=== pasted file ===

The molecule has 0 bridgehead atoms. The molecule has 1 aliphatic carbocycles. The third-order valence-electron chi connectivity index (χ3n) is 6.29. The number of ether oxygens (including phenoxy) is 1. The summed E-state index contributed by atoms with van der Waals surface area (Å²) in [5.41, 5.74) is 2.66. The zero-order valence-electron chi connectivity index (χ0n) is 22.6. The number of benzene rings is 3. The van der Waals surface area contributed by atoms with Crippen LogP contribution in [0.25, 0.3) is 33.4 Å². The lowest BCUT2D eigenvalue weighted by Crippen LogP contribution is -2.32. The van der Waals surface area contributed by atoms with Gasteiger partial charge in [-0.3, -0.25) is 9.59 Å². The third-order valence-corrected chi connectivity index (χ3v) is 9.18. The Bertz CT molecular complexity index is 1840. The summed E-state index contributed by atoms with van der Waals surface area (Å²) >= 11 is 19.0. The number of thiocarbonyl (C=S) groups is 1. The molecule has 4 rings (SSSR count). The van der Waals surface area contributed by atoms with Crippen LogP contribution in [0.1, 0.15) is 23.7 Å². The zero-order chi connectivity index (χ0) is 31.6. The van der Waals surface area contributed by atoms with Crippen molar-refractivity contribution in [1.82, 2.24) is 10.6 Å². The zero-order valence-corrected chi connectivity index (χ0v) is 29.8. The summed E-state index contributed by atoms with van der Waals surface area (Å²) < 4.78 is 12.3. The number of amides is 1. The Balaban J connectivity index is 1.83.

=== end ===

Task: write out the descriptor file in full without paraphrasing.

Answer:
The molecule has 0 bridgehead atoms. The molecule has 1 aliphatic carbocycles. The third-order valence-electron chi connectivity index (χ3n) is 6.29. The number of ether oxygens (including phenoxy) is 1. The summed E-state index contributed by atoms with van der Waals surface area (Å²) in [5.41, 5.74) is 2.66. The zero-order valence-electron chi connectivity index (χ0n) is 22.6. The number of benzene rings is 3. The van der Waals surface area contributed by atoms with Crippen LogP contribution in [0.25, 0.3) is 33.4 Å². The lowest BCUT2D eigenvalue weighted by Crippen LogP contribution is -2.32. The van der Waals surface area contributed by atoms with Gasteiger partial charge in [-0.3, -0.25) is 9.59 Å². The third-order valence-corrected chi connectivity index (χ3v) is 9.18. The Bertz CT molecular complexity index is 1840. The summed E-state index contributed by atoms with van der Waals surface area (Å²) >= 11 is 19.0. The number of thiocarbonyl (C=S) groups is 1. The molecule has 4 rings (SSSR count). The van der Waals surface area contributed by atoms with Crippen LogP contribution in [0.1, 0.15) is 23.7 Å². The zero-order chi connectivity index (χ0) is 31.6. The van der Waals surface area contributed by atoms with Crippen molar-refractivity contribution in [1.82, 2.24) is 10.6 Å². The zero-order valence-corrected chi connectivity index (χ0v) is 29.8. The summed E-state index contributed by atoms with van der Waals surface area (Å²) < 4.78 is 12.3. The number of amides is 1. The Balaban J connectivity index is 1.83.